- On a side note, am I the only one who was not only relieved but also thrilled to see a calmer, less Mr. Smith-esque Elrond?
- While I didn't expect to see Smaug in all of his glory, I was excited to see small glimpses of him at both the beginning, and unexpectedly, at the end. Peter Jackson manages to perfectly tease the audience with just enough of Smaug's power without showing too much. It's going to be a long year to finally see (and hear!) Smaug in his entirety.
- I was very impressed how Jackson was also able to give most of the dwarves distinctive personalities and individual screen time so that they didn't disappear into the mix. In this case, I'm grateful that Jackson greatly expanded on Tolkien's work because the author doesn't provide much in the novel beyond Thorin, Balin, Dwalin, Bombur, and Kili and Fili as a pair. In fact, most of the dwarves don't even have dialogue in the novel. And yet, between Jackson's directing and writing and the actors' performances, most of the dwarves stand out very well. Only Nori, Dori, Oin, and Bifur seem to disappear a little (and even Bombur, too, if not for all of the understated fat jokes).
- In regards to the adaption, I have to say I'm very pleased how loyal it is to the novel and appendices with the only major change being the expansion of Azog (who actually died prior to The Hobbit, although his son plays a small role in the book) as an adversary to Thorin.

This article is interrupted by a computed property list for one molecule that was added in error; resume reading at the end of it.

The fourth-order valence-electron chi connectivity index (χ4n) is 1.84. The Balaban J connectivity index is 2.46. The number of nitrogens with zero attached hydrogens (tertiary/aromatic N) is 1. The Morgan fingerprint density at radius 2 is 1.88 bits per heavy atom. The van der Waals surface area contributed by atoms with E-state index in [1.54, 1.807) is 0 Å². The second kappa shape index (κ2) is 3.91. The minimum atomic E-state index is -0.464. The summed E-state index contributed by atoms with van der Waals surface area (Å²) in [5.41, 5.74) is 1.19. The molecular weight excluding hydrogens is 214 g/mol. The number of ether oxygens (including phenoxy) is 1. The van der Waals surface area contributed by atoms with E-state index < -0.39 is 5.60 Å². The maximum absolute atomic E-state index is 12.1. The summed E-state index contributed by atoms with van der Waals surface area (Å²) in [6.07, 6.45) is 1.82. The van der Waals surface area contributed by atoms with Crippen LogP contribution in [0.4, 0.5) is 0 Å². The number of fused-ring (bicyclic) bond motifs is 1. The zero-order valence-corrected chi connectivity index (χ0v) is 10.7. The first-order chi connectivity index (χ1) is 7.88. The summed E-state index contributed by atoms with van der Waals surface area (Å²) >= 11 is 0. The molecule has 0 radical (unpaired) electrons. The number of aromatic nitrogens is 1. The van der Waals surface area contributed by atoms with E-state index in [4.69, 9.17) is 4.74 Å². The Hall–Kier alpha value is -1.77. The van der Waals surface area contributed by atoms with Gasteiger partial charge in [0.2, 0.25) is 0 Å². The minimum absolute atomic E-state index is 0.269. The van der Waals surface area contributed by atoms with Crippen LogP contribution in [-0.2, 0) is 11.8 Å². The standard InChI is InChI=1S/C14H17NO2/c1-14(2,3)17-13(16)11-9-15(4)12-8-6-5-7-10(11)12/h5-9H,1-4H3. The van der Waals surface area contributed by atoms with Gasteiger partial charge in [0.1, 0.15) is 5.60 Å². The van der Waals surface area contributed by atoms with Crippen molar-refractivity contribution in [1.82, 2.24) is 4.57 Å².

- In fact, as loyal as the film is to its sources, there doesn't seem to be much left for the inevitable Expanded Edition. I only noticed two scenes missing from the film that we saw in the trailers: Bilbo visiting the Shards of Anduril and Gandalf walking through dark passages (presumably Dol Guldur). I'm sure these scenes will be included along with the two missing riddles. Honestly, I can't think of what else show up.
- Tragically, I missed Peter Jackson's cameo even though I know roughly where it is (somewhere in the first six or seven minutes of the film). At least Stephen Colbert isn't the only person to miss it. Speaking of which, is Colbert's cameo in this film or another? Anyone notice?
Only one thing nags me about the whole film and it's really minor: We see Radagast visit Dol Guldur and quickly finds Gandalf. The problem with that is Dol Guldur is on the southwest border of Mirkwood, and when he meets Gandalf and company, they haven't even reached the Misty Mountains yet! Unless Radagast has some secret shortcut through the mountains or his rabbit sled can fly, there's no way he would have gotten to them so quickly. I don't doubt Peter Jackson knows Middle-Earth geography, but I think he made a misstep in narration by making Radagast's visit to Dol Guldur appear to have occurred concurrently to the Company's present adventures.
In closing, while Jackson can be a bit over dramatic at times, especially at the climax (just as he was in the trilogy), Jackson has brilliantly brought us all back to Middle-Earth with great splendor and I cannot
wait until next year for The Desolation of Smaug.
"Eccleston was a tiger and Tennant was, well, Tigger. Smith [is] an uncoordinated housecat who pretends that he meant to do that after falling off a piece of furniture." - Lynne M. Thomas
"I'm in Hell and it's full of Avons!" - Vila